24. Larrondo P, Deutsch CV (2004) Accounting for geological boundary uncertainty for simulation of multiple rock types. In: Proceedings of Geostats2004, the seventh international geostatistics congress, September 26–October 1, 2004, Banff, CanadaGoogle Scholar
  25. Mallants D, Marivoet J, Sillen X (2001) Performance assessment of the disposal of vitrified high-level waste in a clay layer. J Nucl Mater 298(1–2):125–135CrossRefGoogle Scholar
  26. Mazurek M, Alt-Epping P, Bath A, Gimmi T, Waber HN, Buschaert S, De Cannière P, De Craen M, Gautschi A, Savoye S, Vinsot A, Wemaere I, Wouters L (2011) Natural tracer profiles across argillaceous formations. Appl Geochem 26:1035–1064CrossRefGoogle Scholar
  27. Neuman SP, Witherspoon PA (1972) Field determination of hydraulic properties of leaky multiple aquifer systems. Water Resour Res 8(5):1284–1298CrossRefGoogle Scholar
  28. Neuzil CE (1986) Groundwater flow in low-permeability environments. Water Resour Res 22:1163–1195CrossRefGoogle Scholar
  29. Oz B, Deutsch CV, Tran TT, Xie Y (2003) DSSIM-HR: a FORTRAN 90 program for direct sequential simulation with histogram reproduction. Comput Geosci 29(1):39–51CrossRefGoogle Scholar
  30. Patriarche D, Michelet J-L, Ledoux E, Savoye S (2004a) Diffusion as the main process for mass transport in very low water content argillites: 1. Chloride as a natural tracer for mass transport—diffusion coefficient and concentration measurements in interstitial water. Water Resour Res 40(1):W01517. doi:10.1029/2003WR002700 Google Scholar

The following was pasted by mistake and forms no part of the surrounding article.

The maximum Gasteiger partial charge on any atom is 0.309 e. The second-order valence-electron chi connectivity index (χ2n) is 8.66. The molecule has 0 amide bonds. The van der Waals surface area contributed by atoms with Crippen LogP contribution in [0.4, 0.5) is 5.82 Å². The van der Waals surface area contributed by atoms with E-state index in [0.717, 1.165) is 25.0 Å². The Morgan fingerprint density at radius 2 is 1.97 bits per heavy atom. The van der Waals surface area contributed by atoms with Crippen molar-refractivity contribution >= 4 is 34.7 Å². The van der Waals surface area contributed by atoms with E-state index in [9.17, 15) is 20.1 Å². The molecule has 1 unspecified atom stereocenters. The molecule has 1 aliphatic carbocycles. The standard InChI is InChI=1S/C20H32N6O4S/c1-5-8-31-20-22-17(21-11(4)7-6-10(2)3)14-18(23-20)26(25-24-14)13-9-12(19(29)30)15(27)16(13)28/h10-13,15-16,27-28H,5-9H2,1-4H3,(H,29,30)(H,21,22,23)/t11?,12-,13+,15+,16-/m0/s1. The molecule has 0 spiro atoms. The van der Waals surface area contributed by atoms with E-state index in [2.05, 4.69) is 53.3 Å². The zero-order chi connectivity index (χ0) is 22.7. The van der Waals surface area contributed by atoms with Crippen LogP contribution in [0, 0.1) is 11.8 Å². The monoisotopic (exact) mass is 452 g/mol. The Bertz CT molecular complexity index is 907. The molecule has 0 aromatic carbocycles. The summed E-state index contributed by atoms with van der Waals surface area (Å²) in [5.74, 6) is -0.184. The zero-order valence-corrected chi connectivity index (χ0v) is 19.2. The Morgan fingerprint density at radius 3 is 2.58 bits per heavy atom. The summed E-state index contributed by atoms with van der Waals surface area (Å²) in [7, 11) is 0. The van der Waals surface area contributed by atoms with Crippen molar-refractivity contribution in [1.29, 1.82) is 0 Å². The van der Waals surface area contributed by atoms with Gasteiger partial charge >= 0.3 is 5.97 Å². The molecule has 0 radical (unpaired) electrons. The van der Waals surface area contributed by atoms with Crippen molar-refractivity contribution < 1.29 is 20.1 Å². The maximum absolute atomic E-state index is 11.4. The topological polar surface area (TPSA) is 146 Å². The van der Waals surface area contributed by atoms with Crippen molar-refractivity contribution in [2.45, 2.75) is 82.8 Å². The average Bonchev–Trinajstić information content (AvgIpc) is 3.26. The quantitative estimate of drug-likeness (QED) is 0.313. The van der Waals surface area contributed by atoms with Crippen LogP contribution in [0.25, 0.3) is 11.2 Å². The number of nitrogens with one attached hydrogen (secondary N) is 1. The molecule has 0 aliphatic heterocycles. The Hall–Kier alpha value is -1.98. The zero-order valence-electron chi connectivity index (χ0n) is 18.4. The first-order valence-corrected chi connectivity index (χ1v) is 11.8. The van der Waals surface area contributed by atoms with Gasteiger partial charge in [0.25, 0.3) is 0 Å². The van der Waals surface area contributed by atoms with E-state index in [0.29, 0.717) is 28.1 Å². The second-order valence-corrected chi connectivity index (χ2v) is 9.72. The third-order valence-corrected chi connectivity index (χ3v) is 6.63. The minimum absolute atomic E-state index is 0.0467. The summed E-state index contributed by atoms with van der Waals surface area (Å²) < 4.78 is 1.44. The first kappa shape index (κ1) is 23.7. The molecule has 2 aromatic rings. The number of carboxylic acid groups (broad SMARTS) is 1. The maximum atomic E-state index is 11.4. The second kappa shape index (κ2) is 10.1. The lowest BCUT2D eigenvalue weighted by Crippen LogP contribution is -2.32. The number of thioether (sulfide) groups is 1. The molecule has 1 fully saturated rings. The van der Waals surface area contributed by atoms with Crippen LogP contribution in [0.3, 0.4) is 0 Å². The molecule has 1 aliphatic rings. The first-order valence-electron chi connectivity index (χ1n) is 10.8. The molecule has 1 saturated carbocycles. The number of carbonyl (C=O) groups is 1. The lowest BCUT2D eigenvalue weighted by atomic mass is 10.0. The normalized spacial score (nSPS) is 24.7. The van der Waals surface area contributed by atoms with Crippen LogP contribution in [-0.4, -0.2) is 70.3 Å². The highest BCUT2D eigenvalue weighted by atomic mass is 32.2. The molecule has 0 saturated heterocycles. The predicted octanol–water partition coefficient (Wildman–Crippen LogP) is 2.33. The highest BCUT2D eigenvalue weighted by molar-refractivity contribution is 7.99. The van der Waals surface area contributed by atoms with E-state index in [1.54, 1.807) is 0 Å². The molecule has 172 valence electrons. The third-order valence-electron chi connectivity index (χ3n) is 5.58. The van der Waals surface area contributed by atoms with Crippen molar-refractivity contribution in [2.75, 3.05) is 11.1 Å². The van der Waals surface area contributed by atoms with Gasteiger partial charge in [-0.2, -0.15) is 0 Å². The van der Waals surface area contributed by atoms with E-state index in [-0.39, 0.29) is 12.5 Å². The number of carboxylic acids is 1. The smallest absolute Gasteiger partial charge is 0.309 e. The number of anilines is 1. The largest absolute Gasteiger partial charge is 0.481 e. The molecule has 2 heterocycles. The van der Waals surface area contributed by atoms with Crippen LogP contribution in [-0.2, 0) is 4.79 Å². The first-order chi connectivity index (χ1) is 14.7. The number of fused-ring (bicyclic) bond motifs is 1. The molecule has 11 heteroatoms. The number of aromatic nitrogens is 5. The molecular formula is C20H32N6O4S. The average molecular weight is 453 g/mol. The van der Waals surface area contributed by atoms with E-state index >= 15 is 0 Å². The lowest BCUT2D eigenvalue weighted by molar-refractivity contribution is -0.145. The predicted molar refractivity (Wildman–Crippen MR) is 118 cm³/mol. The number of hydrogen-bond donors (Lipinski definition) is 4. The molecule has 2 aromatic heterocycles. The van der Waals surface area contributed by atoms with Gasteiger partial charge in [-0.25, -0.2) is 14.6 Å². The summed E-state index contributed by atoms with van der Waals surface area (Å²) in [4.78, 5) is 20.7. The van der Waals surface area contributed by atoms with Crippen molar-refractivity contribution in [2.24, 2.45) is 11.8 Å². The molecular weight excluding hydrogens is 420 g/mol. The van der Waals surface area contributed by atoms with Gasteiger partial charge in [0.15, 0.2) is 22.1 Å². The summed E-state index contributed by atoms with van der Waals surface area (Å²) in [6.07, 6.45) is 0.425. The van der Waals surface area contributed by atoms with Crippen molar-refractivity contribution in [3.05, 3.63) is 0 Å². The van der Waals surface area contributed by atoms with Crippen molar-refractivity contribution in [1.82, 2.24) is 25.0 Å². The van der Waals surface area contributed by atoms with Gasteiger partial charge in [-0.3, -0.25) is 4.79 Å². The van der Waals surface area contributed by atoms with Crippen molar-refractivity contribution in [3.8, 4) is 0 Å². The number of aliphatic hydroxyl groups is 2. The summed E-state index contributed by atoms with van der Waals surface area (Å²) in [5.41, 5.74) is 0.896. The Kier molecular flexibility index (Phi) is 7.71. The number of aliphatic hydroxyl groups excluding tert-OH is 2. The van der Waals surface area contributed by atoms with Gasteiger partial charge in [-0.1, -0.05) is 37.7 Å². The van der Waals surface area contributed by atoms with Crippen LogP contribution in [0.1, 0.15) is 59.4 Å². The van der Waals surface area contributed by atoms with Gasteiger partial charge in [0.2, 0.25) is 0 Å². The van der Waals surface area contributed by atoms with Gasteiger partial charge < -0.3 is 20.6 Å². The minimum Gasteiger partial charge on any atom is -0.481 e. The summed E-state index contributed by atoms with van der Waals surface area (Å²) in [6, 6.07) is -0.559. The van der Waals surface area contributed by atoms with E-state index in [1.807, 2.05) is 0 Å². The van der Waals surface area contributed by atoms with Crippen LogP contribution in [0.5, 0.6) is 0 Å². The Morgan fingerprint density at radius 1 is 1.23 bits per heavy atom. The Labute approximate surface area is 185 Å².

31. Patriarche D, Ledoux E, Michelet J-L, Simon-Coinçon R, Savoye S (2004b) Diffusion as the main process for mass transport in very low water content argillites: 2. Fluid flow and mass transport modelling. Water Resour Res 40(1):W01516. doi:10.1029/2003WR002600 Google Scholar
  32. Remenda VH, van der Kamp G, Cherry JA (1996) Use of vertical profiles of d18O to constrain estimates of hydraulic conductivity in a thick, unfractured aquitard. Water Resour Res 32:2979–2987CrossRefGoogle Scholar
  33. Ringwood AE (1985) Disposal of high-level nuclear wastes—a geological perspective. Miner Mag 49(351):159–176CrossRefGoogle Scholar
  34. Schwartz M (2009) Modelling groundwater contamination above the Asse 2 medium-level nuclear waste repository, Germany. Environ Earth Sci 59(2):277–286CrossRefGoogle Scholar
  35. Shackelford CD, Daniel DE (1991) Diffusion in saturated soil. I: background. J Geotech Eng 117:467–484CrossRefGoogle Scholar
  36. Therrien R, Sudicky EA (1996) Three-dimensional analysis of variably-saturated flow and solute transport in discretely-fractured porous media. J Contam Hydrol 23(1–2):1–44CrossRefGoogle Scholar
  37. Therrien R, Sudicky EA, McLaren RG (2003) FRAC3DVS: an efficient simulator for three-dimensional, saturated-unsaturated groundwater flow and density dependent, chain-decay solute transport in porous, discretely-fractured porous or dual-porosity formations. User’s guideGoogle Scholar

Copyright information

© Springer-Verlag 2012

Authors and Affiliations

  1. 1.Applied Geology and Mineralogy, Department of Earth and Environmental SciencesKatholieke Universiteit LeuvenHeverleeBelgium
  2. 2.Hydrogeology and Environmental Geology, Department of Architecture, Geology, Environment, and Civil Engineering (ArGEnCo)Université de LiègeLiègeBelgium

Personalised recommendations